Jerry Seinfeld’s Three Keys to Doing Virtually Anything

Hint: They’re not available to everyone
Jerry Seinfeld’s Three Keys to Doing Virtually Anything

Like stand-up comedy where every single thing is funny and doesn't waste your time? Follow Cracked Comedy Club on Instagram and YouTube for exactly that. 

Jerry Seinfeld makes it sound so easy. In a 1993 Playboy interview, Seinfeld told the tale of how he’d managed to come up with a last-minute punchline while filming on location. “We’re shooting, it’s late, it’s cold, we need a line,” he said, embracing the adrenaline thrill. “What can I say? I love that.”

The scene in question: An angry mob has destroyed George’s father’s car after George illegally parked in a handicapped spot, smashing its windows, ripping off the door and trashing the engine. The director had planned on a visual joke to end the scene, but it wasn’t working, leaving Seinfeld with about three minutes to come up with an ending line instead. Jerry’s improvised quip: “You know, a lot of these scratches will buff right out.”

The Playboy interviewer praised Seinfeld for his quick thinking, wondering if he’d always had that verbal dexterity or if it was acquired over time. The comic guessed that he’d always been fast with a quip, but that wasn’t the key to his comedy success. According to Seinfeld, it comes down to three things. “You need talent, you need brains and you need confidence,” he said. “Those are the three things you need to do virtually anything.”

Well, yeah. That’s like saying if you have money, status and incredible good looks, you can get a good table at a restaurant. But while an excess of talent and brains aren’t qualities available to every human, confidence is more accessible. It also might be the most important. “Confidence is a fascinating commodity,” explained Seinfeld. “There’s no upper limit on the usefulness of it, as long as it doesn’t bleed into arrogance. You need as much of it as you can get.”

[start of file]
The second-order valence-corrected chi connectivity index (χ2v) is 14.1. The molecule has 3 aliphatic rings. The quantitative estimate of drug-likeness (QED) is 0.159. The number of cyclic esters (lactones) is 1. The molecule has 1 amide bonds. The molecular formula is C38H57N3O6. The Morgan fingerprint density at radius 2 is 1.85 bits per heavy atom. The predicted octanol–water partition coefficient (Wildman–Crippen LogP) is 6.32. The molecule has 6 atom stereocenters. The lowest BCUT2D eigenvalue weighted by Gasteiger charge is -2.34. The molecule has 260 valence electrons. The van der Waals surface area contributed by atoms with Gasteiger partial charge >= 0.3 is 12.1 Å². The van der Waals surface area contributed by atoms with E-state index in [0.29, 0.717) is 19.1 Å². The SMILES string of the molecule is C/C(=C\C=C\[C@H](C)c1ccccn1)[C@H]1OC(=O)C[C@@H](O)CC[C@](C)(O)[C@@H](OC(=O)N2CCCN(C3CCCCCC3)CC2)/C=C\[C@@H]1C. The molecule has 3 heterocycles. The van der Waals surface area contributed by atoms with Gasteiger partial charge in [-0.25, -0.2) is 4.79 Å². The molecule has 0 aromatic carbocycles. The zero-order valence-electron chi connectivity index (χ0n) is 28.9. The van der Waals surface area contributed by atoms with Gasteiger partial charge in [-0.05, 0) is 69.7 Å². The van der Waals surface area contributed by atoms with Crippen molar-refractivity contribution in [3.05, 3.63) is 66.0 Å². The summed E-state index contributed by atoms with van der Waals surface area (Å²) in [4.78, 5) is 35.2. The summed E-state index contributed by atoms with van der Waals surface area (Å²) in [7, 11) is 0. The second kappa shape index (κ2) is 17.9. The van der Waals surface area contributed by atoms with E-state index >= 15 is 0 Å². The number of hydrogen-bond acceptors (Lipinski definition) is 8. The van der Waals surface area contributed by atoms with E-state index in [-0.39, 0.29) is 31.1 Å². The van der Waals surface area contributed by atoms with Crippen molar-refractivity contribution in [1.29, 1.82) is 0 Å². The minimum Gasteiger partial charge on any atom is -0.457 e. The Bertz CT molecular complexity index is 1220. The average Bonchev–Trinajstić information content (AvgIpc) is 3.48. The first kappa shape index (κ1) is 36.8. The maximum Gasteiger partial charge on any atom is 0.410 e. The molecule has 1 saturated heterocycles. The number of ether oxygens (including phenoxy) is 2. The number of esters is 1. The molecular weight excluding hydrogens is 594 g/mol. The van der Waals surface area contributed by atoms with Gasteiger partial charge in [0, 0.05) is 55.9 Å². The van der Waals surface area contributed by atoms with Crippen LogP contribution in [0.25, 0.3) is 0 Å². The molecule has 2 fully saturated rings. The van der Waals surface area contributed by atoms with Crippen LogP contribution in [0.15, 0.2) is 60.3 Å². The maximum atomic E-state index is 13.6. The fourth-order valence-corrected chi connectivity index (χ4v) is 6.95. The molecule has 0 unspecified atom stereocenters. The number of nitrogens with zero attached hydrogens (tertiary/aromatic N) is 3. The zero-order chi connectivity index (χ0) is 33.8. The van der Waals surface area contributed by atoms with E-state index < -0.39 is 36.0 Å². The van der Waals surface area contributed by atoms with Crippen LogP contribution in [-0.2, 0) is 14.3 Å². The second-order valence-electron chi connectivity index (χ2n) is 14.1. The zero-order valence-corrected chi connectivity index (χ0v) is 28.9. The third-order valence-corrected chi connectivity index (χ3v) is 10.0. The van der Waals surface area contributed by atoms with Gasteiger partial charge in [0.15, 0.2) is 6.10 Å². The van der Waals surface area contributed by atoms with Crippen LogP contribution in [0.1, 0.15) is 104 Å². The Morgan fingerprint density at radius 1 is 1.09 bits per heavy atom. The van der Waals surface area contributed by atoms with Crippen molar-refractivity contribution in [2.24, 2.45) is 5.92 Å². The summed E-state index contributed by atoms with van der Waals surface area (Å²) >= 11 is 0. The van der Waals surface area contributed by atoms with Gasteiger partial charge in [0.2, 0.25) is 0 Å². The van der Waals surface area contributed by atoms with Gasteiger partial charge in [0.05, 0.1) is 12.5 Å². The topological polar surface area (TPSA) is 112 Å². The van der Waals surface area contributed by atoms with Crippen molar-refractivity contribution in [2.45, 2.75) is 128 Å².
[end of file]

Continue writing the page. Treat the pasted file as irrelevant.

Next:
Creating an exceptionally popular sitcom is one way to build even more. “That’s what I’ve gained from this show,” Seinfeld said. “And that’s what I wanted from day one. I didn’t want a successful TV series, I didn’t want money, fame — any of the things any normal person would want. I wanted the confidence I would have if I could do it.”

But how do you know when your confidence devolves into arrogance? “When you’re losing,” he said. “When you start making bets that you’re not winning.”

Seinfeld said he always had confidence, but as a comedian, he needed even more. “That means being strong enough to take your time with an audience. Young comedians — most comedians — work onstage at a breathless pace, and that’s out of fear,” he explained. “I do it, too. It keeps it going. But when you can slow down and hold people, that’s being good enough. Comedy strength is slowness.”

Jack Benny was the perfect example, Seinfeld maintained. “He would come out onstage, wouldn’t say anything. He would just stand there and the people would start to laugh. I mean, that is comic strength.”

“But to wait for the laugh,” Seinfeld added, “that’s balls.”


Scroll down for the next article
Forgot Password?